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Life Perspective: Hope and Happiness

hope and happinessI invite you to join me (in spirit) and celebrating 12 years of writing a biweekly column for the Parksville Qualicum News. The editor titled the original column “The hope and happiness business: New columnist to explore the mind and problems big and small.”

The words “Hope and Happiness” became the enduring header for my columns. This is a personal article about where I come from in my writing…

The underlying principle from which I write my columns is this: We are all hardwired to seek happiness and there is always hope. It’s all about your life perspective.

I grew up in Elmira, a small Ontario town a 3000. (Incidentally, author and Order of Canada recipient Malcolm Gladwell also grew up in Elmira.)  As a teen I didn’t have a lot of friends, but when another kid (or sometimes an adult) was troubled about something they often came to me and talked about it. They usually left feeling better and more hopeful about the future. I knew even then that I would be doing some sort of helping work as an adult.

No one knew that before I lived in that community, I twice had been abducted and sexually abused. They did know that I had lost my father in a plane crash just before we moved there. They knew that we were bordering on poverty as my mother struggled to raise me and my three younger brothers. Then eight years later when I was 16 my mother was killed in a car crash in Elmira.

Inspite of the trauma I was a happy child with an adventurous spirit. My mother had introduced me to Norman Vincent Peele and Dale Carnegie at an early age. I could barely read (severe dyslexia) so mother read to me a lot. That’s probably where I gained my optimism and my love of learning.

I studied psychology and then taught it at the University level for 12 years. I was another 10 years in business before I began psychological counseling professionally. Although people never stopped coming to me with their troubles, I couldn’t see myself as fit to help others professionally until I had worked through a lot of my early-life stuff.

As an adult I have been knocked down many times by, among other things, marriage failures, multiple family deaths, including the deaths of three of my children, and most recently, a stroke. But I’ve long since learned to get up, face what happened and get back to the work of creating a brightness of the future. The alternative of staying stuck in an unhappy place is simply not acceptable to me, so I refuse to do it.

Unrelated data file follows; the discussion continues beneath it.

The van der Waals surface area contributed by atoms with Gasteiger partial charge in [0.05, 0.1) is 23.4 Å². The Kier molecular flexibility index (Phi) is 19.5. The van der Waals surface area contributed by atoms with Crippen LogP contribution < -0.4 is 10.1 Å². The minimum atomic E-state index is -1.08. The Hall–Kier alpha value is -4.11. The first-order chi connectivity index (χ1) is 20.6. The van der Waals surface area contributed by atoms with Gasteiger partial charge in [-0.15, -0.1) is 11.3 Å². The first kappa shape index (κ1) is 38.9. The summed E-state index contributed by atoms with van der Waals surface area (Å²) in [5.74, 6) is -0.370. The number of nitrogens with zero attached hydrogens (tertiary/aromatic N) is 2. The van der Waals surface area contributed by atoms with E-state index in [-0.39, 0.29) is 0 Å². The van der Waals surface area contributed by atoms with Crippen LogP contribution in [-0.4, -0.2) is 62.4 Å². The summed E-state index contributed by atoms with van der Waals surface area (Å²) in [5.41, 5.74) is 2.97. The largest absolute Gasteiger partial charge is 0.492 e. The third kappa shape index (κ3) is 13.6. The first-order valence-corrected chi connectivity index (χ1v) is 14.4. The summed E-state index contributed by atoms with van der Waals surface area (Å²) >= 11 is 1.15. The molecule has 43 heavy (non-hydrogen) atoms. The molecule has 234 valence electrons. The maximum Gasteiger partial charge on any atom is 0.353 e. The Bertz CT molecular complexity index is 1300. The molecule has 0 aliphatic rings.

Consequently, when I write an article about very human problems such as grief, trauma, addiction, marriage failure, loneliness or mental illness, my goal is to encourage you to think about ways to get past those issues, to regain hope for the future when it feels like there’s no hope and to regain happiness when it feels like the unhappiness will never end. You don’t have to stay stuck.

The majority of the articles on this website began their lives as a “Hope and Happiness” column in the Parksville Qualicum News.

If you would, celebrate with me by adding a comment.

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Dr. Neill Neill retired his psychology practice at the end of 2013. He maintains an active coaching practice via telephone or Skype with select clients dealing with alcoholic husbands or ex-husbands. Check out his book, Living with a Functioning Alcoholic: A Woman's Survival Guide. http://drneillneill.com

5 comments to Life Perspective: Hope and Happiness

  • Donna

    Thank you Dr. Neill for your nurturing outlook.

    Though we cannot change our past, we can change how we look at it, and more importantly, look forward knowing we are responsible for our lives as adults.

    As I accept 100% responsibility for my life, knowing I do have control over my thoughts, my visions, my actions, I know I have the power to create my precious and bright future.

    I am the adult daughter of a deceased recovered alcoholic mother and now am married to a man who I say is alcohol dependent.

    I do have the power to choose where I am and what I allow others to say or do to me or around me. I am blessed to have many sources of reference for my personal evolution.

    I appreciate your writing, especially because of your very personal experience.

  • Sally

    I have enjoyed all of your articles. I can’t tell you enough how your past hardships and how you handle them have helped me this year with my own issues. I wish you the best in 2013!

    From PA in USA!

  • Thank you Donna and Sally for your thoughtful comments.

  • Raje

    Dear Neill,

    Writing to you from snow covered Barrie Ontario, heading back to home in Toronto. You are an adventurer
    of the most wondrous sort and a great storyteller too. Thank you for sharing your truth, as it helps us all to grow by telling our truth and acting with integrity.

    A blessed new year to you and yours.

    Raje

  • Deneil

    Dr. Neill,

    Ironically or maybe not, may be divine intervention for me, but we have a common name and many common threads. I am female, but named after my severely alcoholic dad, Neil. I have purchased and am quickly reading “Survival Guide for Women” and LOVE the codependency article too!!! I just keep finding helpful and encouraging information on your site. God has sent me to you for a purpose I am sure!! Thank you is not adequate for how I feel to have found you!! God Bless you immensely!!

    I am reading and soaking in your words to help me make a decision about my marriage to a functional alcoholic. I also have a counselor working with me. I have referred him to you too, as a resource.

    Thank you again so very much!!

    Deneil

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